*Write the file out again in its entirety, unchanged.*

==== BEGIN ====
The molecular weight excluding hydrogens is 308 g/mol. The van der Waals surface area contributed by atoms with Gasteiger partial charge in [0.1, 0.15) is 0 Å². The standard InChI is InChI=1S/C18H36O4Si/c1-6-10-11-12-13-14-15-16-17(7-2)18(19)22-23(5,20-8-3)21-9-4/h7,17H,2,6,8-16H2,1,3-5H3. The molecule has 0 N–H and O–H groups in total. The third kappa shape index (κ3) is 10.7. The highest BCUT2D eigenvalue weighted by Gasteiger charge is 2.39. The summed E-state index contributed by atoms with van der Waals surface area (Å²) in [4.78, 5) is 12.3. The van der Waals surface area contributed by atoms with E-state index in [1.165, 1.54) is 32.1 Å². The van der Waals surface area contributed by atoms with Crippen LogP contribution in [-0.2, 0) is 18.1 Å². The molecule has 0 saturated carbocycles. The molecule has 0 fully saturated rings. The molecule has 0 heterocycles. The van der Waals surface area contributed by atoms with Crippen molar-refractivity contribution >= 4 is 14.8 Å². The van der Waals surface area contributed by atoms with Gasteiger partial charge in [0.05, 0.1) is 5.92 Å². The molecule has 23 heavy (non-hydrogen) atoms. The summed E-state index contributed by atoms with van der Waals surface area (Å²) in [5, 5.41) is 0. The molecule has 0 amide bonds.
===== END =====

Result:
The molecular weight excluding hydrogens is 308 g/mol. The van der Waals surface area contributed by atoms with Gasteiger partial charge in [0.1, 0.15) is 0 Å². The standard InChI is InChI=1S/C18H36O4Si/c1-6-10-11-12-13-14-15-16-17(7-2)18(19)22-23(5,20-8-3)21-9-4/h7,17H,2,6,8-16H2,1,3-5H3. The molecule has 0 N–H and O–H groups in total. The third kappa shape index (κ3) is 10.7. The highest BCUT2D eigenvalue weighted by Gasteiger charge is 2.39. The summed E-state index contributed by atoms with van der Waals surface area (Å²) in [4.78, 5) is 12.3. The van der Waals surface area contributed by atoms with E-state index in [1.165, 1.54) is 32.1 Å². The van der Waals surface area contributed by atoms with Crippen LogP contribution in [-0.2, 0) is 18.1 Å². The molecule has 0 saturated carbocycles. The molecule has 0 fully saturated rings. The molecule has 0 heterocycles. The van der Waals surface area contributed by atoms with Crippen molar-refractivity contribution >= 4 is 14.8 Å². The van der Waals surface area contributed by atoms with Gasteiger partial charge in [0.05, 0.1) is 5.92 Å². The molecule has 23 heavy (non-hydrogen) atoms. The summed E-state index contributed by atoms with van der Waals surface area (Å²) in [5, 5.41) is 0. The molecule has 0 amide bonds.